As I prepare for the last leg of my Ohio travels, down to the banks of the Ohio in Washington County, one truth holds. Like an invisible fifth sense or a magnetic force, my desire to connect to family, place and history has rendered a wealth of now-time, and very human, connections. Ohio abounds with warm, generous people who love their history and work to preserve it. I have attracted them to me with uncanny genealogical serendipity.
When I attended the banquet where I was inducted into the Society of Civil War Families of Ohio, what uncanny coincidence made me sit next to a woman who had an ancestor who both served in the 36th Ohio Volunteer Infantry and was wounded at the Battle of Cedar Creek and transferred to the same hospital in Baltimore, Maryland as mine? At the same banquet, after the induction ceremony, a second woman came up to me and said, “We need to talk.” Deb Root Shell, a generous, friendly example of Ohio hospitality, had Washington County, Ohio ancestors and, over a week of e-mails, provided invaluable suggestions, encouragement, and shared knowledge. (She is a writer and amazing researcher in her own right, with an important book and transcription project in the works. More on that, and maybe a guest blog later.) Sure, those connections are logical. I was at a Genealogy conference focusing on Ohio. But how about this.
After a hilarious interaction at Canal Lewisville, where I took pictures at the cemetery, and photographed the lots where my grandfather’s paternal grandparents lived, only to have a man run out shirtless in his pajama bottoms because he thought I was taking pictures for a foreclosure (long story…yes I got permission but from the wrong person), I drove, with a little zigging and zagging, to Oak Grove Cemetery, located on a backroad in White Eyes Township.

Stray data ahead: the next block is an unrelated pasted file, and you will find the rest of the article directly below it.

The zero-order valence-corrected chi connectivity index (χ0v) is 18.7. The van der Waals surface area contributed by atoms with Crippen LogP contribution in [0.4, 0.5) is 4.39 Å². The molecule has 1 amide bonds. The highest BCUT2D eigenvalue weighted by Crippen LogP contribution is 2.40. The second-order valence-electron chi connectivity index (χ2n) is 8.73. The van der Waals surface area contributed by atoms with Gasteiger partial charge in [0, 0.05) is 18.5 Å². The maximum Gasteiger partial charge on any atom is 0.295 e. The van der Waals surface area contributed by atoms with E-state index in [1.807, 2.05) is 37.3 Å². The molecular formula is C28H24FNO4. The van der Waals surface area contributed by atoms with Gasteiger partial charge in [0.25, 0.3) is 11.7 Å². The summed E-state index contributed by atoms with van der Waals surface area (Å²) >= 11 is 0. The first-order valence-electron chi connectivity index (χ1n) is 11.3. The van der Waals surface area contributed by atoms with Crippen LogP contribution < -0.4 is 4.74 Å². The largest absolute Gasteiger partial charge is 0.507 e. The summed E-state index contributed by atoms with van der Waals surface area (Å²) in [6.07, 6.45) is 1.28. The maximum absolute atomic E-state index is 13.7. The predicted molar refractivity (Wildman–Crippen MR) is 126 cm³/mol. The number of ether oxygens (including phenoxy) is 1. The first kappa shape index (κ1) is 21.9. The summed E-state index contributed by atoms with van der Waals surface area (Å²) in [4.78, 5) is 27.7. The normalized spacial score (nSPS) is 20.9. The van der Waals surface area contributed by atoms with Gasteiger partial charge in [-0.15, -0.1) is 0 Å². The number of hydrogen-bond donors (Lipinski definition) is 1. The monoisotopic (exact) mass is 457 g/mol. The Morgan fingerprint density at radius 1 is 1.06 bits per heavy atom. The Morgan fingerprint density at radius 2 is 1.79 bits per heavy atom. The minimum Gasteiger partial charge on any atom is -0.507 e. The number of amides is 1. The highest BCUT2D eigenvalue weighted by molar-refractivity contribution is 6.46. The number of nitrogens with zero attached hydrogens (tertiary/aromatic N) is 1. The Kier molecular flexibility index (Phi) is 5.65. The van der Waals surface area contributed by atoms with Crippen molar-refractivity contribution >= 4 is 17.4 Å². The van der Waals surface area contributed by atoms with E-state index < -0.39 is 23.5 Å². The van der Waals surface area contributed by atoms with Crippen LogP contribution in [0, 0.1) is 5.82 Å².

I was a little wary due to my previous encounter. It was right on someone’s farm. Music from a radio drifted out of a large work shed, so I walked up and peeked in. No one was there, not that I could see, and a big “No Trespassing” sign was stuck to the window, so I went back to take pictures. When a tall, lanky man ambled over, I worried. But, no need. We talked for a good 40 minutes about the history of the area. He loved his farm and the history of the place, and maintained the small cemetery, even apologizing for the condition of the well-maintained little place. (More on that when I get back and write out the details of what I found.)
Finally, the amazing story of the picture at the top of the page. I next set out to find the actual site of the saw and gristmill of Andrew Croy, my 3x great-grandfather. I knew the section, range, and township. I also knew it was a mile beyond Fresno, Ohio. (Yes, for my local followers, they have a Fresno. But it is a quaint little burg, not a city like ours.) I drove the back, winding, and undulating road to where I thought it was. Then, unsure, I pulled off…lost? A man pulled up next to me in a pickup truck. I felt more confident after my last experience, that is if it is possible feel confidently lost. I got out of the car and went up to explain. As I did a look came over him. He turned his head to the side.
“Follow me to my house,” he said. It turns out he owned the property on which the mill of Andrew Croy had stood. He invited me in. We shared. His wife had passed from cancer two years before, and he lived alone. We got in his “buggy,” a 4 x 4 Kubota, and he took me to the site he suspected the mill had been, now confirmed by my information. He showed me the barn, built in 1872. He had moved it from the road and renewed the foundation, saving out and including the old foundation date markers. It would have cost him less to just tear it down and build another, but… The Amish quilt marker on the barn was a duplicate of one of his ancestor’s quilts. Then he sent me off with a pint of his home rendered maple syrup. I don’t know how I will get it home, but I will. And I will write. Because now is as important as then.